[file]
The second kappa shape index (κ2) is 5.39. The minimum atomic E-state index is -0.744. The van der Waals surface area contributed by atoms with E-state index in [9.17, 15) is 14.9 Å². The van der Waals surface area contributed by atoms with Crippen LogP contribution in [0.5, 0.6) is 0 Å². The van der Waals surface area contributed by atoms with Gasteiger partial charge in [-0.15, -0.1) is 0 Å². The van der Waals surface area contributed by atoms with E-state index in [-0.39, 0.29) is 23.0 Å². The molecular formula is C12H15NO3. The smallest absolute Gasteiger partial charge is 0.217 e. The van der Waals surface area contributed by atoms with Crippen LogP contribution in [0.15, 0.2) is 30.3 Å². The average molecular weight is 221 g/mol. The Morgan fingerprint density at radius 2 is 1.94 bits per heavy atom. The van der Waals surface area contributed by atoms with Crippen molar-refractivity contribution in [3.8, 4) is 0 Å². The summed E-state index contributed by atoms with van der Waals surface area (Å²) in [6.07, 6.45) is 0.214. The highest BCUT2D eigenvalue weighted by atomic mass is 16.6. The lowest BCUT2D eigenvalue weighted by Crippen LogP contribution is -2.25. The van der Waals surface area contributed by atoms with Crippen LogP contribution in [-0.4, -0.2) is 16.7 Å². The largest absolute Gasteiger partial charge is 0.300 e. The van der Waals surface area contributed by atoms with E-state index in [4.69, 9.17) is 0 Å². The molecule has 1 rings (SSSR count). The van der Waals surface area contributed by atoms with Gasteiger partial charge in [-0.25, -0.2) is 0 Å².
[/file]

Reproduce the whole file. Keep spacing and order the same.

The second kappa shape index (κ2) is 5.39. The minimum atomic E-state index is -0.744. The van der Waals surface area contributed by atoms with E-state index in [9.17, 15) is 14.9 Å². The van der Waals surface area contributed by atoms with Crippen LogP contribution in [0.5, 0.6) is 0 Å². The van der Waals surface area contributed by atoms with Gasteiger partial charge in [-0.15, -0.1) is 0 Å². The van der Waals surface area contributed by atoms with E-state index in [-0.39, 0.29) is 23.0 Å². The molecular formula is C12H15NO3. The smallest absolute Gasteiger partial charge is 0.217 e. The van der Waals surface area contributed by atoms with Crippen LogP contribution in [0.15, 0.2) is 30.3 Å². The average molecular weight is 221 g/mol. The Morgan fingerprint density at radius 2 is 1.94 bits per heavy atom. The van der Waals surface area contributed by atoms with Crippen molar-refractivity contribution in [3.8, 4) is 0 Å². The summed E-state index contributed by atoms with van der Waals surface area (Å²) in [6.07, 6.45) is 0.214. The highest BCUT2D eigenvalue weighted by atomic mass is 16.6. The lowest BCUT2D eigenvalue weighted by Crippen LogP contribution is -2.25. The van der Waals surface area contributed by atoms with Crippen LogP contribution in [-0.4, -0.2) is 16.7 Å². The largest absolute Gasteiger partial charge is 0.300 e. The van der Waals surface area contributed by atoms with E-state index in [4.69, 9.17) is 0 Å². The molecule has 1 rings (SSSR count). The van der Waals surface area contributed by atoms with Gasteiger partial charge in [-0.25, -0.2) is 0 Å².